By W. Schinkel
This publication offers a unique method of the social medical learn of violence. It argues for an 'extended' definition of violence to be able to keep away from subscribing to commonsensical or kingdom propagated definitions of violence, and will pay particular awareness to 'autotelic violence' (violence for the sake of itself), in addition to to terrorism.
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Extra info for Aspects of Violence: A Critical Theory
In fact, one could just as easily come up with the definition of 'non-violence' as 'pathways around confrontational tension and fear'. Collins therefore indeed seems to opt for a strategy of non-definition, building on the commonsensical definitions of violent situations. Problems of empirical definition of violence But each empirical definition of violence, whether logically sound or not, is necessarily one-sided. As an extended example, I shall discuss David Riches' definition of violence as 'an act of physical hurt deemed legitimate by the performer and illegitimate by (some) witnesses' (Riches, 1986: 8).
First of all, the question becomes which acts count as 'violence'. To take the simple case of physical violence, when two persons fight, one can ask what actions one wishes to call violence. Does a blow delivered by a 'performer' to a 'victim' count as violence? But where does the action of that blow begin and end? Does only the moment the performer's fist hits the victim's face qualify for being 'violence'? After all, a movement of the performer's arm that is in all but one respect exactly like such a blow, but which stops right before the arm would hit the victim's face, cannot be called 'violence' according to Riches' definition, since it is not an act of 36 Aspects of Violence physical hurt.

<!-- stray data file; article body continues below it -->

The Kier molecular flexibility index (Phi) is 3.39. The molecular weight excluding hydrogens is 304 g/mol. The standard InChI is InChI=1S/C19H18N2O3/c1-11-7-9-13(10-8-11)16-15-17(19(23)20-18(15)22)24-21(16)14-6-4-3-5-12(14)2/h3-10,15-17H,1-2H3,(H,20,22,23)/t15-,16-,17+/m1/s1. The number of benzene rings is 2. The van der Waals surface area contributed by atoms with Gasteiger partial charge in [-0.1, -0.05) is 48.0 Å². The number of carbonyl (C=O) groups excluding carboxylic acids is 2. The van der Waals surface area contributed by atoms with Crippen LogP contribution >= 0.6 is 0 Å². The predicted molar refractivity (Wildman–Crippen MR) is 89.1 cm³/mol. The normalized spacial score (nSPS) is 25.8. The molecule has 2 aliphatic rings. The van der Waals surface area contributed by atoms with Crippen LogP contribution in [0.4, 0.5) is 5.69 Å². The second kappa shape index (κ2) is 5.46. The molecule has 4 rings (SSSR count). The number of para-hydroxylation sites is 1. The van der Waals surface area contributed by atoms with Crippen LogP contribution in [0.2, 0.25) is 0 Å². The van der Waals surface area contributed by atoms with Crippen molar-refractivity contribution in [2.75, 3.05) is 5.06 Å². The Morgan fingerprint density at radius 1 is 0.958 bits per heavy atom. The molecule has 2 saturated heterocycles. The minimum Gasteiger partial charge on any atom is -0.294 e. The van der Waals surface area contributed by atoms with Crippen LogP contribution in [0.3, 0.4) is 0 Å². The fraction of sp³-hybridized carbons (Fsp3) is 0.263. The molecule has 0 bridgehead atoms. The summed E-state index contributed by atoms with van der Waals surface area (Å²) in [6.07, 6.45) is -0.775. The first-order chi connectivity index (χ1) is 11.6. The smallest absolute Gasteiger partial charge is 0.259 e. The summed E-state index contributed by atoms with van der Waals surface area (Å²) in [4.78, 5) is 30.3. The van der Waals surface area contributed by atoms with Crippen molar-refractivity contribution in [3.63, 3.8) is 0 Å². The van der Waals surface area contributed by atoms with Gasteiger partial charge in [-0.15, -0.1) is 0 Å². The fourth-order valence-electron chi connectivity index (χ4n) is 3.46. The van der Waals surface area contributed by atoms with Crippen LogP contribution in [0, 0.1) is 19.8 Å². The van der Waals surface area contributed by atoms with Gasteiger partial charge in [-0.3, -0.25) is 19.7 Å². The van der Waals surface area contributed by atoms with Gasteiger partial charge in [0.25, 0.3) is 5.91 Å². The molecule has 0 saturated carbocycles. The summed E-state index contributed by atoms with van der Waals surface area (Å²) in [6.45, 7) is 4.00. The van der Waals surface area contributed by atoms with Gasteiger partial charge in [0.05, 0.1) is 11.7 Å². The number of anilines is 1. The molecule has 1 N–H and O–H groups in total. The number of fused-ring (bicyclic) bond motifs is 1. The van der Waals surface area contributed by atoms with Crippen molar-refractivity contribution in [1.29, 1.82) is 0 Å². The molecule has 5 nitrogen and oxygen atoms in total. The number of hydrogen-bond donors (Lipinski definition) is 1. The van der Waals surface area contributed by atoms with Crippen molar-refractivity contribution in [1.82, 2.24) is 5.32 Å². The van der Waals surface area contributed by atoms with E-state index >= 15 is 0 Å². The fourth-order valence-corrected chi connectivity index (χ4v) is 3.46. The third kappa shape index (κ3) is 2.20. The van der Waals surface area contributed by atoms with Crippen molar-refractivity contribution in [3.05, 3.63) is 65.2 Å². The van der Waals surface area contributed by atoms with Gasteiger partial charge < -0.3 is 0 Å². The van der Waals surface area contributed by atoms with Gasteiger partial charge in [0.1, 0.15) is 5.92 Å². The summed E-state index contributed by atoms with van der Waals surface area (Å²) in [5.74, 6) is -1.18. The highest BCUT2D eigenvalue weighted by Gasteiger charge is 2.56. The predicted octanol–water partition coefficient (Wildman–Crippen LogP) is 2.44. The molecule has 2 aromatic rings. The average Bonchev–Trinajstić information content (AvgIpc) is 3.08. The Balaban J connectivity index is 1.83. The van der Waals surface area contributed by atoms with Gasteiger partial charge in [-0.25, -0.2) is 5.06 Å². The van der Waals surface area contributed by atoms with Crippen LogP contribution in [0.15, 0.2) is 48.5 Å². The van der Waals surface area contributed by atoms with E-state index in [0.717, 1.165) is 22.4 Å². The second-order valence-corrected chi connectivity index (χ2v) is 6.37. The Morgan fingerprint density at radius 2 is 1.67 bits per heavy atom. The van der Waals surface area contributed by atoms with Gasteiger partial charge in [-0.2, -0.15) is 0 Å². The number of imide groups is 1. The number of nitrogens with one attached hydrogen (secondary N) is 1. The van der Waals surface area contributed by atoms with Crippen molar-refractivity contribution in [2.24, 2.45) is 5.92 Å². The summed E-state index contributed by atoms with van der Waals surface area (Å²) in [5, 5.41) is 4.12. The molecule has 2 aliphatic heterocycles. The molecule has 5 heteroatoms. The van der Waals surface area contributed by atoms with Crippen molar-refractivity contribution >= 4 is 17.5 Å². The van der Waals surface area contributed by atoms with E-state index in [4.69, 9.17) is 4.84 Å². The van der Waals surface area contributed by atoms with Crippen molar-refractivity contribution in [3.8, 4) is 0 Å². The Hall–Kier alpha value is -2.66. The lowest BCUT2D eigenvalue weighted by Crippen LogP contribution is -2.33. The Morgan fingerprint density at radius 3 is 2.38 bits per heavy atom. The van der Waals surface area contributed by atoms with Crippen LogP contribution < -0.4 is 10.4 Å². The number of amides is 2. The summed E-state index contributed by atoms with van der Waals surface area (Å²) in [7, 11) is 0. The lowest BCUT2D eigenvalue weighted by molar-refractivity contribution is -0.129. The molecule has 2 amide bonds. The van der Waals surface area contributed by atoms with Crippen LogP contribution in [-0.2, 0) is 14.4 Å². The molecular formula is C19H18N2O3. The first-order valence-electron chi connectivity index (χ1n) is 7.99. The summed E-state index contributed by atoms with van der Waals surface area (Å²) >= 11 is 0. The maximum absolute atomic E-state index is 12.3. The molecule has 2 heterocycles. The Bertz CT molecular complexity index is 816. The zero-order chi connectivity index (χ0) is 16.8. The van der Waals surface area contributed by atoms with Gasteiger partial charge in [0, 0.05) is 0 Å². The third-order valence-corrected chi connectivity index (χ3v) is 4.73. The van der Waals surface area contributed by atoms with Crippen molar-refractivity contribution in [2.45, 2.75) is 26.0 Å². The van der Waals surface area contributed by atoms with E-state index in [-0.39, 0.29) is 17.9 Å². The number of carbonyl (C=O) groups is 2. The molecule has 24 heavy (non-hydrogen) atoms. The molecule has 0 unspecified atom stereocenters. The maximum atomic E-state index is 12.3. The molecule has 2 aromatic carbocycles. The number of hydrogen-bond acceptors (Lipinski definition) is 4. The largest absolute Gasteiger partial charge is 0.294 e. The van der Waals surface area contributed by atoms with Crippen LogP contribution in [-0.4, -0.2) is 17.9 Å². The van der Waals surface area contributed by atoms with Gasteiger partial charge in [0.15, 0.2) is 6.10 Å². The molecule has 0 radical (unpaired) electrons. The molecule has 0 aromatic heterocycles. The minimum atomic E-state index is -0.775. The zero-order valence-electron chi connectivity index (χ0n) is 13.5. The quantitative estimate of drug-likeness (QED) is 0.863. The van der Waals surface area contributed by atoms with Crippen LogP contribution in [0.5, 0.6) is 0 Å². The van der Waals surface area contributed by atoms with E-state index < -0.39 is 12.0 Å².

The increasing appropriation of physical violence by the state has led to several paradoxes. To begin with, the appropriation by the state of a huge potential of violence has had enormous violent effects in the form of colonization and world wars. It is hard to maintain that, after having acquired a reservoir of violence, modern states didn't use it as well. In connection to this, sociologists like Giddens (1984) and Bauman (1998) have justly observed that the decrease of private violence went hand in hand with a far-reaching militarization that has brought about a sophistication and a technique of violence.
Aspects of Violence: A Critical Theory by W. Schinkel